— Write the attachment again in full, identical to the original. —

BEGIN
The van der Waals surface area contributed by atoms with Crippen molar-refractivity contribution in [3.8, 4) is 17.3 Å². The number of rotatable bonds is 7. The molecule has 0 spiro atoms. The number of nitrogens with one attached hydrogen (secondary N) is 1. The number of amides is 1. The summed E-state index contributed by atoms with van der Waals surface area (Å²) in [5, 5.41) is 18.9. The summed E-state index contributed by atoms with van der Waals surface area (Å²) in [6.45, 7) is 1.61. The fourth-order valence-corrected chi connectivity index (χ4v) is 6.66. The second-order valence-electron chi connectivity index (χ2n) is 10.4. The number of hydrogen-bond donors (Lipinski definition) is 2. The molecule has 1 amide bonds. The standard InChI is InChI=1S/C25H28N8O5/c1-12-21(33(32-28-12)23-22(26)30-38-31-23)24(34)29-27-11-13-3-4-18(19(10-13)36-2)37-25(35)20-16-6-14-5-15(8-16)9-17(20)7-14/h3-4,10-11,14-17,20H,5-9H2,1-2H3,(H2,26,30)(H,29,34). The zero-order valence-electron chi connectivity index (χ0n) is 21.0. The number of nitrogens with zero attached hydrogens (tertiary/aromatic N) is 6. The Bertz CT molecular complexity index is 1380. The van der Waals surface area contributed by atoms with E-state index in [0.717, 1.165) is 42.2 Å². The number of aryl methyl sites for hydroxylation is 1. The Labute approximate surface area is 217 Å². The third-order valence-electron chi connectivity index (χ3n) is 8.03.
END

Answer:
The van der Waals surface area contributed by atoms with Crippen molar-refractivity contribution in [3.8, 4) is 17.3 Å². The number of rotatable bonds is 7. The molecule has 0 spiro atoms. The number of nitrogens with one attached hydrogen (secondary N) is 1. The number of amides is 1. The summed E-state index contributed by atoms with van der Waals surface area (Å²) in [5, 5.41) is 18.9. The summed E-state index contributed by atoms with van der Waals surface area (Å²) in [6.45, 7) is 1.61. The fourth-order valence-corrected chi connectivity index (χ4v) is 6.66. The second-order valence-electron chi connectivity index (χ2n) is 10.4. The number of hydrogen-bond donors (Lipinski definition) is 2. The molecule has 1 amide bonds. The standard InChI is InChI=1S/C25H28N8O5/c1-12-21(33(32-28-12)23-22(26)30-38-31-23)24(34)29-27-11-13-3-4-18(19(10-13)36-2)37-25(35)20-16-6-14-5-15(8-16)9-17(20)7-14/h3-4,10-11,14-17,20H,5-9H2,1-2H3,(H2,26,30)(H,29,34). The zero-order valence-electron chi connectivity index (χ0n) is 21.0. The number of nitrogens with zero attached hydrogens (tertiary/aromatic N) is 6. The Bertz CT molecular complexity index is 1380. The van der Waals surface area contributed by atoms with E-state index in [0.717, 1.165) is 42.2 Å². The number of aryl methyl sites for hydroxylation is 1. The Labute approximate surface area is 217 Å². The third-order valence-electron chi connectivity index (χ3n) is 8.03.